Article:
By Barbara Baer, Ghost Road Press (2009)

[an earlier version of this review appeared in THE REDWOOD COAST REVIEW]

Grisha the Scrivener may win, or lose, your attention largely depending upon how you respond to the author’s having entrusted the storytelling to her protagonist, Gregory Gregorovich Samidze, raconteur extraordinaire. It’s a gamble indeed to have events related almost exclusively from the point of view of a man who, from his opening lines onward, comes across as one over-the-top, card-carrying, oft-defeated anti-hero. The stakes are high: many a reader may reject this seemingly sexist boozehound at first brush, abandoning him to his permanent identity crisis before ever allowing for the possibility of co-conspiring with poor Grisha in his struggle to survive.

Grisha does have an attitude, or two, or twenty. Alcoholism skews the compass of his nights and days, and his compulsive womanizing falls to one lop side of out­right sexist chauvinism. Yet hear him out and you may not begrudge him all of his all too human shortcomings; to the author’s credit, given time, you may even en­tertain the possibility that the beleaguered guy’s sins aren’t so unforgivable after all.

After all, hasn’t life in the USSR taught Gregory to believe that he is a contempti­ble outsider, another intellectual déclassé to be kept under surveillance along with Jews, bohemians, and political dissenters, all such barely tolerable burdens to Mother Russia become the Soviet State? There’s no denying that the cumulative consequences of living just inside the margins of totalitarian regimes have com­promised Grisha’s integrity. Desperately seeking carpe diem, the man does tend to overindulge in vicious cycles of misbehavior and finally even risks re-incarceration by playing a serious game with counterfeit passports and false identities. But for those readers capable of imagining themselves in poor Grisha’s situation, there is the prospect of embracing his distress and cheering for the small victories brought about by his survival tactics—victories won not in spite of his problematic perso­nality but because of it.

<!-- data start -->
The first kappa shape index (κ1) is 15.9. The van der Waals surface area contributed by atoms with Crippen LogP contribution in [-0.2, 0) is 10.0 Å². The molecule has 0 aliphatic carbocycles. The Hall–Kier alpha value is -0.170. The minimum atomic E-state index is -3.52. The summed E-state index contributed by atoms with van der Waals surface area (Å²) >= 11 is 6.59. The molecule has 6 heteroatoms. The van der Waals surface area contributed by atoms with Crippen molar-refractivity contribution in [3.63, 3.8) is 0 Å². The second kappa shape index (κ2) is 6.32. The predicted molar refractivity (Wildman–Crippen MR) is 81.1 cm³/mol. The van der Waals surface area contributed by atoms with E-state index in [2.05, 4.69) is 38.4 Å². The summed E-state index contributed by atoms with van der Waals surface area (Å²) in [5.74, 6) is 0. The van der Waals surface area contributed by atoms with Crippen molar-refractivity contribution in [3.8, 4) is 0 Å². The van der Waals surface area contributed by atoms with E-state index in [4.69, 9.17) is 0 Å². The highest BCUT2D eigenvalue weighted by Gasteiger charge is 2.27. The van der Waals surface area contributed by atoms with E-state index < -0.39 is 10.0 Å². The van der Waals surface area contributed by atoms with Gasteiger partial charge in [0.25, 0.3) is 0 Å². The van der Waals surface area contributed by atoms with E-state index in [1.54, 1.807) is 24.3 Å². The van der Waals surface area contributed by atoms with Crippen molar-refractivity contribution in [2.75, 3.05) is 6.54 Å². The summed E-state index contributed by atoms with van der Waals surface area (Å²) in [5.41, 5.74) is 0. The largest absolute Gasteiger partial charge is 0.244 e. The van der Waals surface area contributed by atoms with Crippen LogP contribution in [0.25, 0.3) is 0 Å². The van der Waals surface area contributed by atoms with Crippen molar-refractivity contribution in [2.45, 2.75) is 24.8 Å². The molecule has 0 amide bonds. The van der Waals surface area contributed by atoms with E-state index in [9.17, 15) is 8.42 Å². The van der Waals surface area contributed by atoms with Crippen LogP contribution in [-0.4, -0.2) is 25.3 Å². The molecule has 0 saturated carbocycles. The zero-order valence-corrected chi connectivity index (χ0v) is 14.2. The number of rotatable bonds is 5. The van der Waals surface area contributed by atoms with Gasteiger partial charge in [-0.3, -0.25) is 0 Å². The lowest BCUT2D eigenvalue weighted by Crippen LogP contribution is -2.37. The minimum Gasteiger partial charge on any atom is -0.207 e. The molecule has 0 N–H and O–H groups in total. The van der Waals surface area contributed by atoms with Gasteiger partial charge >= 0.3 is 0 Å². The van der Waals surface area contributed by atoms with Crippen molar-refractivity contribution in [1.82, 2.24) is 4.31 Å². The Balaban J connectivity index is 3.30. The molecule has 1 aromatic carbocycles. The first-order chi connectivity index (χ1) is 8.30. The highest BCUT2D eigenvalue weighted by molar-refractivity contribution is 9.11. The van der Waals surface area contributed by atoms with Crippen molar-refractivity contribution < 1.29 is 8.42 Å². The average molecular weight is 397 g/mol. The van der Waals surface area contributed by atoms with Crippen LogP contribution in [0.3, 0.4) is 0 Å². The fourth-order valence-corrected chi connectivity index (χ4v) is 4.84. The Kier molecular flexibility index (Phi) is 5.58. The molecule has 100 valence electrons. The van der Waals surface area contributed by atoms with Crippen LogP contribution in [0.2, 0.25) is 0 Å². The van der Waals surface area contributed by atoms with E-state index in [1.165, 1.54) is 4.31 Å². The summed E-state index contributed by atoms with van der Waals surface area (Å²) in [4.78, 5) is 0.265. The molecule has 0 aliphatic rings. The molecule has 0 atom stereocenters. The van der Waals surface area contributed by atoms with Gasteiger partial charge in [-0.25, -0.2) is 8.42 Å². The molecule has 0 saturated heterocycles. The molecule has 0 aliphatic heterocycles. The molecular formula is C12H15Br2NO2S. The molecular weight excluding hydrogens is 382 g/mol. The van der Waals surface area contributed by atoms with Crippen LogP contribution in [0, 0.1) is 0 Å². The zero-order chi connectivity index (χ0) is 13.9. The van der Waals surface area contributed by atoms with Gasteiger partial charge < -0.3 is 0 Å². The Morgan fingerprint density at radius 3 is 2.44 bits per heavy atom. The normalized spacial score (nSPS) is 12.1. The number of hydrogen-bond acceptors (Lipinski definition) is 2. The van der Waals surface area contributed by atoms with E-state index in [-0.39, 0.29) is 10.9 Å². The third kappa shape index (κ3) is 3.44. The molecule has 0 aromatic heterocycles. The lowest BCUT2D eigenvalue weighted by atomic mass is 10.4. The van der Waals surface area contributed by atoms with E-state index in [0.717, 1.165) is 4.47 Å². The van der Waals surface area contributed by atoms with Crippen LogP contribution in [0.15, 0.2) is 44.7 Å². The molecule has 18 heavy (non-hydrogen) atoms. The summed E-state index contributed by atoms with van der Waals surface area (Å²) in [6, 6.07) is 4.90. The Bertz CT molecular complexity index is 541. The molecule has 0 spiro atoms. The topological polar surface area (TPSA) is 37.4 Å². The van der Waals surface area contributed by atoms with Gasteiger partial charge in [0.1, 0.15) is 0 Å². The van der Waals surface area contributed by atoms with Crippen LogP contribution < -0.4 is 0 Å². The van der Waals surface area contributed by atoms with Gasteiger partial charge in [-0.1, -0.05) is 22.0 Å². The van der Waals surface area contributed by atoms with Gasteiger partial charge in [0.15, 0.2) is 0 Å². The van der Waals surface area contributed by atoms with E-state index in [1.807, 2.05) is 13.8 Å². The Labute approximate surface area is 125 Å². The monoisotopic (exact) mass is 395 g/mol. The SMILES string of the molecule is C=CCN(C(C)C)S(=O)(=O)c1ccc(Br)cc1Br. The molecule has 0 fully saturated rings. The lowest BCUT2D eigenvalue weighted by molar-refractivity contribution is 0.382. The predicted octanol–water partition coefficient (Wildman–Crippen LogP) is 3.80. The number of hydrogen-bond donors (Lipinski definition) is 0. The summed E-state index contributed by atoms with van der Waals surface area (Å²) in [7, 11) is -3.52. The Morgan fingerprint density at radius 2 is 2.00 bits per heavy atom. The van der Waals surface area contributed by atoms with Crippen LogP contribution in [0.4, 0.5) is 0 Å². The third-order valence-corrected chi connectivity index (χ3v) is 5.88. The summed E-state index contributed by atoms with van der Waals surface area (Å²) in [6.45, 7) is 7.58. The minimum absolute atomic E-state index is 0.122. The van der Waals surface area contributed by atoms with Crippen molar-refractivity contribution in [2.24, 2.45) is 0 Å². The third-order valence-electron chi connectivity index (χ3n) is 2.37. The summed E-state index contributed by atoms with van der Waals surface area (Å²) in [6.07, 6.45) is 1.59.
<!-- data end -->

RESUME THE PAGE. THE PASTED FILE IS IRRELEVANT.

Poor Gregory Gregorovich Samidze, kindly world-weary cynic who would dearly love to plead the Tin Man defense at every turn:

“ ‘What do you mean, Grisha? We all have hearts. You’ve touched mine and will be here forever,’ she said, as if of­fering to show me the beating organ beneath her sweater. Tears were coming to her eyes. Mine threatened to leak salt also. I gathered my beret. ‘This man has no heart. I am tin man. Cannot hurt tin man without heart.’ I rapped my chest with my fist. My lungs cooperated and gave out a bad sound.” [pp. 51-2]